It is the goal of gunshot residue (GSR) analysis to put the suspect near a firearm when it is fired. Unfortunately, being near the gun when it goes off or simply handling the gun afterward can leave behind GSR on an innocent individual. GSR testing must be conducted right away after a gun is fired because GSR tends to fade away quickly and usually disappears after approximately two hours.
Crime scene investigators (CSI’s) must inspect any suspect’s face, hands, and clothing and get samples. The archaic paraffin test, where melted wax is used to recover residues from the firearm user’s hands, is no longer used anymore. Instead, CSI’s obtain GSR residue by swabbing the suspect’s hands, arms, and clothing with a moist Q-tip or filter paper.
Chemical analysis looks closely for byproducts of the burning of primer and gun powder. Specifically, forensic scientists look for the metals lead, antimony, and barium. The Q-tip or filter paper is then treated with a solution of diphenylamine, a chemical that interacts with metals by producing a color change. The test is positive if the color blue is produced. However, this test could be a false-positive result. Nitrogen-containing compounds such as fertilizer, tobacco, cosmetics, and urine can also interact with the amino group of diphenylamine to contribute to this false-positive. Therefore, it is up to the forensic scientist to confirm the results with more definitive testing.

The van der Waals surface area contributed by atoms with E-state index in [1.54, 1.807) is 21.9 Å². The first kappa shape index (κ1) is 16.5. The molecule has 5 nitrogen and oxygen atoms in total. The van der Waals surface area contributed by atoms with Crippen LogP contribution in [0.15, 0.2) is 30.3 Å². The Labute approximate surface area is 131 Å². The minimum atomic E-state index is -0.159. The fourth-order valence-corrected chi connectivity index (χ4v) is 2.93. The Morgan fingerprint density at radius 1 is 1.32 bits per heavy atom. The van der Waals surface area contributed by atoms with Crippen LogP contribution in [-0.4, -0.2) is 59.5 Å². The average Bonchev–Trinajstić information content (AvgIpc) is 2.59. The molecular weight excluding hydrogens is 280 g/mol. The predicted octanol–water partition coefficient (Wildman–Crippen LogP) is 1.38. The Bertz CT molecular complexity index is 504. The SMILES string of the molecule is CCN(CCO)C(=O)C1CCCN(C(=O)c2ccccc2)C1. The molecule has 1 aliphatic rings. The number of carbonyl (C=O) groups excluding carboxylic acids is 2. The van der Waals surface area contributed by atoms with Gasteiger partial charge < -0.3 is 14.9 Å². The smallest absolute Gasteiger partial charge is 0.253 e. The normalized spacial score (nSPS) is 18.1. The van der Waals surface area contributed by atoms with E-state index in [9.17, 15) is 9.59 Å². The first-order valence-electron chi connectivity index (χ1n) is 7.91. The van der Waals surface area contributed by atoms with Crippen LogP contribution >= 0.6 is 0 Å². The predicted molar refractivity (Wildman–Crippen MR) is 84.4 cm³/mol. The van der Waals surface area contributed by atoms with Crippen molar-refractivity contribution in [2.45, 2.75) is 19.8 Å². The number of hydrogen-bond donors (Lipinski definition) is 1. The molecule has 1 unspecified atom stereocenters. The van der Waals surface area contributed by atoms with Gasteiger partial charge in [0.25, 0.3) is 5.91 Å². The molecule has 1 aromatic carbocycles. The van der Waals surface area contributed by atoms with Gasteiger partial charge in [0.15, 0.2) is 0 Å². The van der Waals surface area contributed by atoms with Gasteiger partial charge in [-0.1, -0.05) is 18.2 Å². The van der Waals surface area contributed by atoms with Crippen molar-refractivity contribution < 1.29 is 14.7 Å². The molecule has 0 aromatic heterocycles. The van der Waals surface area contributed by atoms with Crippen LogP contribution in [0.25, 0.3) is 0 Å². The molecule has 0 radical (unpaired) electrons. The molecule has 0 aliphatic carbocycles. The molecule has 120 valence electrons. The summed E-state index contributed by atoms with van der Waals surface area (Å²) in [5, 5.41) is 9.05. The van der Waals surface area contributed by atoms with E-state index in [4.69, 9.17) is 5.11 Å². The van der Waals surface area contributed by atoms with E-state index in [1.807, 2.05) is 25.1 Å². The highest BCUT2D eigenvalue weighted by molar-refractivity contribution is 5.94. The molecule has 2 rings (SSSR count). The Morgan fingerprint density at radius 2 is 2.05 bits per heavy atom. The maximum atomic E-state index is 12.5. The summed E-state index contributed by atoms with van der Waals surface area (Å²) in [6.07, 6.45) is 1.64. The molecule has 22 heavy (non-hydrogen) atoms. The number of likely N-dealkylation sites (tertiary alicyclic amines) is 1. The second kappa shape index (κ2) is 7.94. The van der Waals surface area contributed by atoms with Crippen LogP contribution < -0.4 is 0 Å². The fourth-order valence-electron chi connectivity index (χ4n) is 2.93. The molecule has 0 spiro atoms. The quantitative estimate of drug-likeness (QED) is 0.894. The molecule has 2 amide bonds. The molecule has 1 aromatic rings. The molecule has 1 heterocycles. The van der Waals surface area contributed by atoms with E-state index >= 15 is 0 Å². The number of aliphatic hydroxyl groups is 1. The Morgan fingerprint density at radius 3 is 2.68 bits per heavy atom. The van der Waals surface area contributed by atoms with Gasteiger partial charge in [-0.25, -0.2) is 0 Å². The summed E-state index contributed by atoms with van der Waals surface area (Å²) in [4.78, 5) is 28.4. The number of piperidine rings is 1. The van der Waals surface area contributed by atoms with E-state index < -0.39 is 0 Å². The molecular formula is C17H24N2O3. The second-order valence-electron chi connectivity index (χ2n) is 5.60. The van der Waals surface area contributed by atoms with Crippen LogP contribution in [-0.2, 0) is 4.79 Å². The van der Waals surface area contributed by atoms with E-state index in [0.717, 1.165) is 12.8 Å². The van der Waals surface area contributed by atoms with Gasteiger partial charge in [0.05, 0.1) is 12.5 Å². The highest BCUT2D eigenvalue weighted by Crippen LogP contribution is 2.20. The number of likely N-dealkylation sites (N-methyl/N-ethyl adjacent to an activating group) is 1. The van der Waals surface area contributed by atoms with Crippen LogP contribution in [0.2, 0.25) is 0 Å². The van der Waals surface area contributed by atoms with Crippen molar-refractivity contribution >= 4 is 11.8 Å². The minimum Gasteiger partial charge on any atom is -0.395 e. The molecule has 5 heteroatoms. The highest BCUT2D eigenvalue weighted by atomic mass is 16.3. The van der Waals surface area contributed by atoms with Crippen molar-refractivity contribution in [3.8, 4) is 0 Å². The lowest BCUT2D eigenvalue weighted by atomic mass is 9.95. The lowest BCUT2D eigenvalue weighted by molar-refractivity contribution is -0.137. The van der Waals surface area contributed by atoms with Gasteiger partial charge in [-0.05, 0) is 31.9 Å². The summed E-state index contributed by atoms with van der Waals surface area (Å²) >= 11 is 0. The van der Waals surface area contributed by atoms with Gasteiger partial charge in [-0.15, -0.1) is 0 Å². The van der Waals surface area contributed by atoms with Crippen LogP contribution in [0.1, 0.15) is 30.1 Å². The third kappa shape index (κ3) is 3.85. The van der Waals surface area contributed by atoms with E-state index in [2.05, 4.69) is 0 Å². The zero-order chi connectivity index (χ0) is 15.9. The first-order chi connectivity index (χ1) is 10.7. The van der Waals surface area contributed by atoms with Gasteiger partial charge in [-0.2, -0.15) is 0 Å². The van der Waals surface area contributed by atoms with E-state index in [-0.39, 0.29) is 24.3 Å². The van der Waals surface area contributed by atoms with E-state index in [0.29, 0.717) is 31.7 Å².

Sometimes GSR can be found on the shooter’s clothing or in his hair if not found on his hands. To make this determination, a scanning electron microscope (SEM) many times can locate these minute GSR particles. The extreme temperatures of an explosion can melt and deform these particles. This can identify products of a firearm’s combustion. SEM is many times used in conjunction with energy dispersive X-ray (EDX) to determine a chemical fingerprint of the substance being tested. The presence of lead, antimony, and barium in these tiny particles while using SEM/EDX technology highly indicates that the substance is in fact GSR.